Guests experience wealth and poverty at Swampscott, Mass., ‘Hunger Banquet.’
Not all of the banquet-goers ended up on the floor. Fifteen percent of the participants, chosen at random, got to sit at a table where they were served a complete meal, including salad and dessert. This group, protected by guards, was designated the upper class. At a table in another part of the room, the remaining 30 percent of the diners, representing the middle class, ate a simpler meal of beans and rice. At one point during the dinner, an increase in the price of coffee was announced and one diner in the upper class was rewarded with extra food, one was demoted from the middle class to the lower class, and one of the lower-class diners had her portion halved.
The senior youth group at the Swampscott church hosted the Hunger Banquet—a program designed by Oxfam America to help participants experience the realities of hunger and the class system. “People coming from a place of privilege have no idea what it’s like to be hungry,” said Anne Principe, youth advisor at the Swampscott church and director of religious education at First Parish in Brookline. “We have to live it out to really know.”
The Hunger Banquet was one of a series of church programs on hunger that will culminate in December with a congregation-wide party at a soup kitchen in Lynn.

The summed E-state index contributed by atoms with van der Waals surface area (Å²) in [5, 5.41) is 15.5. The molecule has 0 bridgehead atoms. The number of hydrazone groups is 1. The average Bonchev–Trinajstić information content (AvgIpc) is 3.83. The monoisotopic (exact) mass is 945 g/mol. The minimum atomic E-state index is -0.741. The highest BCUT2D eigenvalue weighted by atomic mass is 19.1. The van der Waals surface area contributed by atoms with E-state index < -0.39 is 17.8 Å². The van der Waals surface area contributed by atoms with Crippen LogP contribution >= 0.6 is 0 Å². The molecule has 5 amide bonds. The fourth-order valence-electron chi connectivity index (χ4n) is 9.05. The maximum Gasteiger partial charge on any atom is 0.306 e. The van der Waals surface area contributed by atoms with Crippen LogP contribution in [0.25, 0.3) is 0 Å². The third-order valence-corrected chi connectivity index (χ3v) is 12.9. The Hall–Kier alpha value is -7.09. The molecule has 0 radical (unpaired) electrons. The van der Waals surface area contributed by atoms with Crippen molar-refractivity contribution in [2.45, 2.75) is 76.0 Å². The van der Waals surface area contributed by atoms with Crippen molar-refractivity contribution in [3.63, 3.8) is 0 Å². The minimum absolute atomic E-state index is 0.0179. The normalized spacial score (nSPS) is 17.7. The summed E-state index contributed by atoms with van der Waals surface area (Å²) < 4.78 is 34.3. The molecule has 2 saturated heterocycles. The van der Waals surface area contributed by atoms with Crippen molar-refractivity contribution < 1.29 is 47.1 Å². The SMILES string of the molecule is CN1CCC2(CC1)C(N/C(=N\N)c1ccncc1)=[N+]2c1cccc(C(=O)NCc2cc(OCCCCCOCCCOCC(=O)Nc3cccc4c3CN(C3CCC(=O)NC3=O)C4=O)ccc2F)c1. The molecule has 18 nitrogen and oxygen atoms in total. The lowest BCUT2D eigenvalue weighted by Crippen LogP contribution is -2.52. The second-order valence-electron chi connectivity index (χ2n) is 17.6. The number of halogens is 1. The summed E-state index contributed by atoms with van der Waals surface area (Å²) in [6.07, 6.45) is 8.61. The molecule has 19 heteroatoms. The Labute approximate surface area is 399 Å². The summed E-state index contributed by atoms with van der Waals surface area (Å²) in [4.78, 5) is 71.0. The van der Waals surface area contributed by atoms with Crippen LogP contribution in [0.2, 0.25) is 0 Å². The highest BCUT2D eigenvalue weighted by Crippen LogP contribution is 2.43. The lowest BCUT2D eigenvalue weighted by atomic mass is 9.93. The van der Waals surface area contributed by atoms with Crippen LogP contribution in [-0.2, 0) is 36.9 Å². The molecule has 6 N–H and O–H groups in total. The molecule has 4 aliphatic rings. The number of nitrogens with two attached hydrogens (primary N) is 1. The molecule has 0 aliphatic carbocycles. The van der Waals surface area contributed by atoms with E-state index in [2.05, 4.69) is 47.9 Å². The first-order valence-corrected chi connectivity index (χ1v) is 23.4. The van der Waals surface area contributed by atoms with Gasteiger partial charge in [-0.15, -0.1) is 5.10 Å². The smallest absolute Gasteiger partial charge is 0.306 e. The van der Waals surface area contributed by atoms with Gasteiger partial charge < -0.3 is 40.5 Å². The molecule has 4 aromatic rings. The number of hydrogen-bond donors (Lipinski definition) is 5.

After dinner a short meeting was held to give participants a chance to debrief. The banquet raised $500, which the entire group decided to donate to the Oxfam Social Justice group after considering several social justice and social action organizations.
And how did it feel to be among those on the floor? Mary Best, chair of the church’s Social Concerns Coordinating Committee and the lower-class person whose portion was halved in the coffee industry upset, said, “This is only a drama but it certainly showed me that not only is it bad at the bottom, it can get worse.”
Best said that her group felt a lot of solidarity and at one point started to sing, only to be hushed by the guards. She also noted that the rice her group was served was burnt.
Kimberly Luck, acting director of Lifespan Religious Education, said that burning the rice was an accident, but fortuitous in that it mimicked reality. “Hungry people cannot afford to be picky,” she said.
Suzanne Chapman, who was seated at the middle-class table, said that some of her tablemates felt guilty when they saw others sitting on the floor. But she also noted that she did not see any sharing of food between the class groups from where she was seated.
For youth group member Andy Jones, one of the surprises came at the end of the program. “Our congregation is very vocal,” he said. “People talk a lot. But at the end of the banquet when we asked people their impressions, they didn’t have anything to say. It was a very powerful experience.”
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Jane Greer is a former senior editor of UU World magazine.